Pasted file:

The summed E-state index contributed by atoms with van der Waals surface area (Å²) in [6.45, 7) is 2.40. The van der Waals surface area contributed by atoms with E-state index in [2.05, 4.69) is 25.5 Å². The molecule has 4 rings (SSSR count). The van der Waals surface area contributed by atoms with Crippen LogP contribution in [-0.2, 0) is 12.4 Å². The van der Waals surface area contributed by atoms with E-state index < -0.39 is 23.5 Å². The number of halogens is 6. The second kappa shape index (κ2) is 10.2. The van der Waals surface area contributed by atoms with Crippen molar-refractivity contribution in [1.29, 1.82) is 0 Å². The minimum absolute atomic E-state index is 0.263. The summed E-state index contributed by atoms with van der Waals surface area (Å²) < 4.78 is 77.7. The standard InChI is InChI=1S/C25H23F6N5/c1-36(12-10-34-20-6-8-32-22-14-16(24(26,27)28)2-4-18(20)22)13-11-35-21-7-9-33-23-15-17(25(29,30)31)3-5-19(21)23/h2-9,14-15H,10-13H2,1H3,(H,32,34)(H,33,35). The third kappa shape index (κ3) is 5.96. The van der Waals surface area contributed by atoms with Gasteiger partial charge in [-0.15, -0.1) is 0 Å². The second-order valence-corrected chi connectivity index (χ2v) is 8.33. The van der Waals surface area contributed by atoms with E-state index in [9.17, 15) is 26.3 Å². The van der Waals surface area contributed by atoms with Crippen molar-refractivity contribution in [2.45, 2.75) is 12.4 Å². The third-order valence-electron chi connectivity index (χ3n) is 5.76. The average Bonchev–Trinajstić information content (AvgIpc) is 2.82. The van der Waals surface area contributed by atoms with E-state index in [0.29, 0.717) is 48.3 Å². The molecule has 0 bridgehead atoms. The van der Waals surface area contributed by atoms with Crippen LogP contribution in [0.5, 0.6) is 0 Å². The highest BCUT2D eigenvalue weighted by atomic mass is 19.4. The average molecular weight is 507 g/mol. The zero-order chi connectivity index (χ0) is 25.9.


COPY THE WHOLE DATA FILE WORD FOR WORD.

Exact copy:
The summed E-state index contributed by atoms with van der Waals surface area (Å²) in [6.45, 7) is 2.40. The van der Waals surface area contributed by atoms with E-state index in [2.05, 4.69) is 25.5 Å². The molecule has 4 rings (SSSR count). The van der Waals surface area contributed by atoms with Crippen LogP contribution in [-0.2, 0) is 12.4 Å². The van der Waals surface area contributed by atoms with E-state index < -0.39 is 23.5 Å². The number of halogens is 6. The second kappa shape index (κ2) is 10.2. The van der Waals surface area contributed by atoms with Crippen molar-refractivity contribution in [1.29, 1.82) is 0 Å². The minimum absolute atomic E-state index is 0.263. The summed E-state index contributed by atoms with van der Waals surface area (Å²) < 4.78 is 77.7. The standard InChI is InChI=1S/C25H23F6N5/c1-36(12-10-34-20-6-8-32-22-14-16(24(26,27)28)2-4-18(20)22)13-11-35-21-7-9-33-23-15-17(25(29,30)31)3-5-19(21)23/h2-9,14-15H,10-13H2,1H3,(H,32,34)(H,33,35). The third kappa shape index (κ3) is 5.96. The van der Waals surface area contributed by atoms with Gasteiger partial charge in [-0.15, -0.1) is 0 Å². The second-order valence-corrected chi connectivity index (χ2v) is 8.33. The van der Waals surface area contributed by atoms with E-state index in [9.17, 15) is 26.3 Å². The van der Waals surface area contributed by atoms with Crippen molar-refractivity contribution in [2.45, 2.75) is 12.4 Å². The third-order valence-electron chi connectivity index (χ3n) is 5.76. The average Bonchev–Trinajstić information content (AvgIpc) is 2.82. The van der Waals surface area contributed by atoms with E-state index in [0.29, 0.717) is 48.3 Å². The molecule has 0 bridgehead atoms. The van der Waals surface area contributed by atoms with Crippen LogP contribution in [0.5, 0.6) is 0 Å². The highest BCUT2D eigenvalue weighted by atomic mass is 19.4. The average molecular weight is 507 g/mol. The zero-order chi connectivity index (χ0) is 25.9.